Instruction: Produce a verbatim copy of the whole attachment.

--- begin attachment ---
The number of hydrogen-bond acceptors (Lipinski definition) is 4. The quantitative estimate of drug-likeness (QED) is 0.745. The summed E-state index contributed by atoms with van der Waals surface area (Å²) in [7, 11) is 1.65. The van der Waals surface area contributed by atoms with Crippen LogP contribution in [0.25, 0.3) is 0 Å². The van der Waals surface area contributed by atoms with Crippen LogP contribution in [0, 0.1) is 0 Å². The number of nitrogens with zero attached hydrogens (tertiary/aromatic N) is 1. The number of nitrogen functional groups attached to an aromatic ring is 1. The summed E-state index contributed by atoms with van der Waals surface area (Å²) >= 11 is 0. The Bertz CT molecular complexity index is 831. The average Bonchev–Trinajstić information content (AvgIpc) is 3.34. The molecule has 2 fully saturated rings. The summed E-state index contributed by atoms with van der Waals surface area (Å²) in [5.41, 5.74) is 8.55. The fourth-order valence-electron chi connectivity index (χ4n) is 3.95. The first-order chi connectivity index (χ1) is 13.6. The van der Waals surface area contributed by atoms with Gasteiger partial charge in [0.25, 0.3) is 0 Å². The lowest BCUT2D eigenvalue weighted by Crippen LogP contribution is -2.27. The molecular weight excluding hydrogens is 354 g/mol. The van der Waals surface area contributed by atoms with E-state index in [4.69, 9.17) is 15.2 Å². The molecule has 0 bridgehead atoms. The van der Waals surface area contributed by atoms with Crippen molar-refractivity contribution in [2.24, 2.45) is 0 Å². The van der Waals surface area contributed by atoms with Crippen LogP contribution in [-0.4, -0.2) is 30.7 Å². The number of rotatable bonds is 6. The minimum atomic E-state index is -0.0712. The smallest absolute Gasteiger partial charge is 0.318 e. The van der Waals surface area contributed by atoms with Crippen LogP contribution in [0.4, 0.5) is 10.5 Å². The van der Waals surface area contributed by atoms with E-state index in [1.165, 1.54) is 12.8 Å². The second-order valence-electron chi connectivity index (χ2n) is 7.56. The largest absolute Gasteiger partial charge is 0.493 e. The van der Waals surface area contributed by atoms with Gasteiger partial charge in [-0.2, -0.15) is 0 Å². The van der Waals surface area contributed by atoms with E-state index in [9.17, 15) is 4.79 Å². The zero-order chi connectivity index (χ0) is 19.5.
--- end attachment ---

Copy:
The number of hydrogen-bond acceptors (Lipinski definition) is 4. The quantitative estimate of drug-likeness (QED) is 0.745. The summed E-state index contributed by atoms with van der Waals surface area (Å²) in [7, 11) is 1.65. The van der Waals surface area contributed by atoms with Crippen LogP contribution in [0.25, 0.3) is 0 Å². The van der Waals surface area contributed by atoms with Crippen LogP contribution in [0, 0.1) is 0 Å². The number of nitrogens with zero attached hydrogens (tertiary/aromatic N) is 1. The number of nitrogen functional groups attached to an aromatic ring is 1. The summed E-state index contributed by atoms with van der Waals surface area (Å²) >= 11 is 0. The Bertz CT molecular complexity index is 831. The average Bonchev–Trinajstić information content (AvgIpc) is 3.34. The molecule has 2 fully saturated rings. The summed E-state index contributed by atoms with van der Waals surface area (Å²) in [5.41, 5.74) is 8.55. The fourth-order valence-electron chi connectivity index (χ4n) is 3.95. The first-order chi connectivity index (χ1) is 13.6. The van der Waals surface area contributed by atoms with Gasteiger partial charge in [0.25, 0.3) is 0 Å². The lowest BCUT2D eigenvalue weighted by Crippen LogP contribution is -2.27. The molecular weight excluding hydrogens is 354 g/mol. The van der Waals surface area contributed by atoms with E-state index in [4.69, 9.17) is 15.2 Å². The molecule has 0 bridgehead atoms. The van der Waals surface area contributed by atoms with Crippen molar-refractivity contribution in [2.24, 2.45) is 0 Å². The van der Waals surface area contributed by atoms with Crippen LogP contribution in [-0.4, -0.2) is 30.7 Å². The number of rotatable bonds is 6. The minimum atomic E-state index is -0.0712. The smallest absolute Gasteiger partial charge is 0.318 e. The van der Waals surface area contributed by atoms with Crippen LogP contribution in [0.4, 0.5) is 10.5 Å². The van der Waals surface area contributed by atoms with E-state index in [1.165, 1.54) is 12.8 Å². The second-order valence-electron chi connectivity index (χ2n) is 7.56. The largest absolute Gasteiger partial charge is 0.493 e. The van der Waals surface area contributed by atoms with Gasteiger partial charge in [-0.2, -0.15) is 0 Å². The van der Waals surface area contributed by atoms with E-state index in [9.17, 15) is 4.79 Å². The zero-order chi connectivity index (χ0) is 19.5.